Only one in five adult Americans have the work skills or education to be competitive in the global economy, says MIT economist Lester Thurow. To be equipped for the global economy today’s children today need to learn more than ever before sooner than ever before. Vic Lee illustrated how true this is in his comic strip Pardon My Planet when he pictured a young boy saying to his father, “Dad, you really should help me with my homework while you still can. Next year I enter the 4th grade.”
But American children are falling behind. They are leaving school unprepared to meet the demands of fast-changing industries, while children in other countries are springing ahead. More than one in every four college freshmen is taking a remedial math or English course. National Science Foundation data over the past seven years shows a 14% decline in enrollment in science and engineering graduate programs with current numbers showing further declines. As a result, not only are many skilled jobs being off-shored to other countries but skilled workers from other countries are being recruited to fill many of our top jobs here.
An Obama-Biden campaign policy paper stated “Too many Americans are not prepared to participate in a 21st century economy: A recent international study found
that U.S. students perform lower on scientific assessments than students in 16 other economically developed nations, and lower than 20 economically developed
nations in math performance. Only one-third of middle class physical science teachers are qualified to teach in that subject, and only one-half of middle
school math sciences have an educational background in that subject area.”
To bridge this educational gap, I propose a Tutors for All program. Every child can benefit from the individual attention and guidance of a tutor, or even a team of tutors, to
help master the requirements for today’s highly skilled positions. Research shows that tutoring works! It produces better results among all groups than virtually any federal aid to education program, too many of which cost school districts $1500 to administer and comply with for every $1000 in aid. We need to invest our resources in people, not paperwork. We need to enable children to compete – not feel compelled to cheat.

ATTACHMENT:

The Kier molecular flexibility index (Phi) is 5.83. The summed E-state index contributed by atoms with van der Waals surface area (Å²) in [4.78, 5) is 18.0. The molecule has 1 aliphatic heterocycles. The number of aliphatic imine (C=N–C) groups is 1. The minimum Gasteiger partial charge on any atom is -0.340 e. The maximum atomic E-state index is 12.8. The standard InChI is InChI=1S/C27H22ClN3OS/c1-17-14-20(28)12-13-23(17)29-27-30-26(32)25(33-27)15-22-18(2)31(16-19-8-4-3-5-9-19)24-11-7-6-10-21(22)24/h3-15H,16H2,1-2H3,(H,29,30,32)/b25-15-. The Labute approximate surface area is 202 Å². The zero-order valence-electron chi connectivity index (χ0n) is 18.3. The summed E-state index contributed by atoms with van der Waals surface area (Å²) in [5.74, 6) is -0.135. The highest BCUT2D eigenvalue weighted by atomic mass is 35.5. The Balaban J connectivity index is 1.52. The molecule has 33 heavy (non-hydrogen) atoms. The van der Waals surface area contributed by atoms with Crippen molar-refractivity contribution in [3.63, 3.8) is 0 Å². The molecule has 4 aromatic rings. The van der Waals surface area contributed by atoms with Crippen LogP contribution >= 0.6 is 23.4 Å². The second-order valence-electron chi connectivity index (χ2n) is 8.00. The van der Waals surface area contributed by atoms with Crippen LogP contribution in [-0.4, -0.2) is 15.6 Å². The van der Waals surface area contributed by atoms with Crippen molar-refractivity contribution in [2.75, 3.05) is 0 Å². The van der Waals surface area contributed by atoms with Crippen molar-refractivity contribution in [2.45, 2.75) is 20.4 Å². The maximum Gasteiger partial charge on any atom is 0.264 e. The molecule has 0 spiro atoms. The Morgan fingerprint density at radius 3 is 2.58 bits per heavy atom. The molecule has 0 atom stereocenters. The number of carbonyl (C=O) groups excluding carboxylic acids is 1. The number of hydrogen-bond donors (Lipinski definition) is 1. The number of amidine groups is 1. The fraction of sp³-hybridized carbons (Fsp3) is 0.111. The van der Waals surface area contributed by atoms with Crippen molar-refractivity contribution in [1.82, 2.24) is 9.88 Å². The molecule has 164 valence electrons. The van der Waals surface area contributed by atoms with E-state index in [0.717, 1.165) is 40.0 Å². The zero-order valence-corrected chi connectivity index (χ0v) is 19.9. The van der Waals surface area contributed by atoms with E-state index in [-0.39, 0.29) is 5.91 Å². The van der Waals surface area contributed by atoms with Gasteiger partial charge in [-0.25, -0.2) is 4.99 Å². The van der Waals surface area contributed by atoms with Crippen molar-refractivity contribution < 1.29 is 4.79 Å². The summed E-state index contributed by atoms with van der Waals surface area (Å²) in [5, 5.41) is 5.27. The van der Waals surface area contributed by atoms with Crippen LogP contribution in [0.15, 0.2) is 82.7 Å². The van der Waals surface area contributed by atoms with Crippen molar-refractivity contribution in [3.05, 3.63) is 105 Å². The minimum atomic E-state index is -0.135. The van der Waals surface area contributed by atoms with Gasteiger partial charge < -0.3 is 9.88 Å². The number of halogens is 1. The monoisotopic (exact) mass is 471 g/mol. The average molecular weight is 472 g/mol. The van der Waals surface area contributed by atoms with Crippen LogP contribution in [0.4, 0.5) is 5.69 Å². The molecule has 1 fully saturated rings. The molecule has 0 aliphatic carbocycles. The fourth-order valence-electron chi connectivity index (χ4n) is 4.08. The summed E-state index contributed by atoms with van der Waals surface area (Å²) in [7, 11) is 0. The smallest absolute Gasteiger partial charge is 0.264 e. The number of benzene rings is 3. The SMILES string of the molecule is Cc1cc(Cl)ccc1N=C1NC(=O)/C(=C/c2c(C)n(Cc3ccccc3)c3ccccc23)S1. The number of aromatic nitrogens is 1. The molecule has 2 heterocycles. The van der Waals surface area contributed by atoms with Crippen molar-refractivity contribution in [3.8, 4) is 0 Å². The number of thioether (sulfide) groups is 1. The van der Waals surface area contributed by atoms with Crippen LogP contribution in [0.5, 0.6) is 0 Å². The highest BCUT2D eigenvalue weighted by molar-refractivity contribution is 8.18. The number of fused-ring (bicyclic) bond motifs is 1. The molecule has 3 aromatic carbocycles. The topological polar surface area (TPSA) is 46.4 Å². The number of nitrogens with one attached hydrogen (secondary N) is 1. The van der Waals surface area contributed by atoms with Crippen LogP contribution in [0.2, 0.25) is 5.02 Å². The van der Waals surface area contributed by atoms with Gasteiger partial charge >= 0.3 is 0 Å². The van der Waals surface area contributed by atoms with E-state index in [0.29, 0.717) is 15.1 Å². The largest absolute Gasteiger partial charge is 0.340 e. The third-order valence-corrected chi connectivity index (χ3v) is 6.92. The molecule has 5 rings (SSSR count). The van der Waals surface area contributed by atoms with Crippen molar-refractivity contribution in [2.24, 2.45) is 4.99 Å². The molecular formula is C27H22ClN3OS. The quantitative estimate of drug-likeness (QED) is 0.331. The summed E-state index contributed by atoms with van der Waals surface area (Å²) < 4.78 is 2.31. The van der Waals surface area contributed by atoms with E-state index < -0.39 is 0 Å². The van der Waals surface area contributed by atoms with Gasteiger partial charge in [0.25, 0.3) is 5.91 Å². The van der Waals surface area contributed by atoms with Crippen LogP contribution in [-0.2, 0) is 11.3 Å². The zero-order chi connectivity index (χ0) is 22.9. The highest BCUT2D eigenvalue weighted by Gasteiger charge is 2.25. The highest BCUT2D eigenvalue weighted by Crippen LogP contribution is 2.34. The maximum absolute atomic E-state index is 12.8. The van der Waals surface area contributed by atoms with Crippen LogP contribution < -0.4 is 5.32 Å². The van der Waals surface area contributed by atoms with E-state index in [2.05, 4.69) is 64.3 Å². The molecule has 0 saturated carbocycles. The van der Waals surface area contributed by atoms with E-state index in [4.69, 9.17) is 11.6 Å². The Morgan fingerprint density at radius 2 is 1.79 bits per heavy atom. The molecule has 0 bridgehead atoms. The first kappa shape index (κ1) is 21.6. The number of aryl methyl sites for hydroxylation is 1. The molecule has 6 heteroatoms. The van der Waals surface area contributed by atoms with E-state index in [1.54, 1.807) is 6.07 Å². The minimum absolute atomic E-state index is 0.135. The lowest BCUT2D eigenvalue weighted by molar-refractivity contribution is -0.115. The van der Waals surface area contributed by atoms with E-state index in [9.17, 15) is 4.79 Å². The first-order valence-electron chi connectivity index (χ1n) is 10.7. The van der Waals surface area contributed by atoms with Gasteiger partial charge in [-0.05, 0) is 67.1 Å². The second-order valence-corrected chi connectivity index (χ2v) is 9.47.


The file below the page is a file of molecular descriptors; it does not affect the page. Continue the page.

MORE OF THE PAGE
A Tutors for All program would employ tens of thousands of people who are now out of work, including teachers who have been laid off by so many school districts. Another problem with the existing school structure is they operate on a top-down, hierarchical model that prescribes a one-size-fits-all education where students all learn the same thing in the same way on a schedule that many find out of pace with their individual biology. A combination of computer-based learning and tutoring will enable students who learn differently to do so and at their own pace. Berlitz, Vocabu, and Popling are producing computer-based innovative modular instruction.
New approaches can save money, too. A Jefferson County, MO, school district that was spending spends about $330 a year per student on textbooks is buying tablet computers, leaving it over half this amount to buy or rent digital textbooks.
Tutors for All can serve as a benefit not unlike the GI Bill that enabled millions of vets to go to college after WWII. A publicly-funded voucher system would allow parents to choose from among pools of capable local tutors. Such a direct investment in the future will also provide meaningful work for millions, particularly older skilled Americans who would like to continue
working and earning even after retiring.
Higher education must become more affordable if the U.S. is going to produce the knowledge workers necessary to our economic future.. The National Center for Public Policy and Higher Education gives 43 states an F’s for affordability. Tuition for students attending four-year public colleges and universities in-state averaged $16,140 a year in 2010-2011, almost triple the 2006-07$5,836 cost. The cost of a college education is higher than it cost to own a home only 40 years ago.
Textbook costs are skyrocketing too, averaging $1137 for that same period. These costs have become economically crippling, often leaving college graduates with heavy debt from student loans even before they enter the workforce.
To bridge this affordability gap, we advocate a strong program of online education. George Washington University Online High School (GWUOHS), is offering such a program for $9,995 per student, or $4,995 per semester and similar programs are available from leading universities such as Stanford, Northwestern, and Johns Hopkins.
Despite the criticism of skeptics who claim there is no valid evidence that online
education provides a good education, the Virginia Department of Education is
- Interactive e-books increased student engagement.
- Students appreciated being able to work at their own paces, whether in small groups or
- The vast majority of students reported being enthusiastic about reading and using e-books.
- Many teachers noted a dramatic increase in the students’ independence and willingness to be
responsible for learning on their own
- Teachers noted that the e-books encourage more engagement to learn the material.
What I offer here is an idea that needs and deserves research and testing.
Comments on the substance of the blogs are welcome. If you have other questions, please contact me directly for a consulting appointment.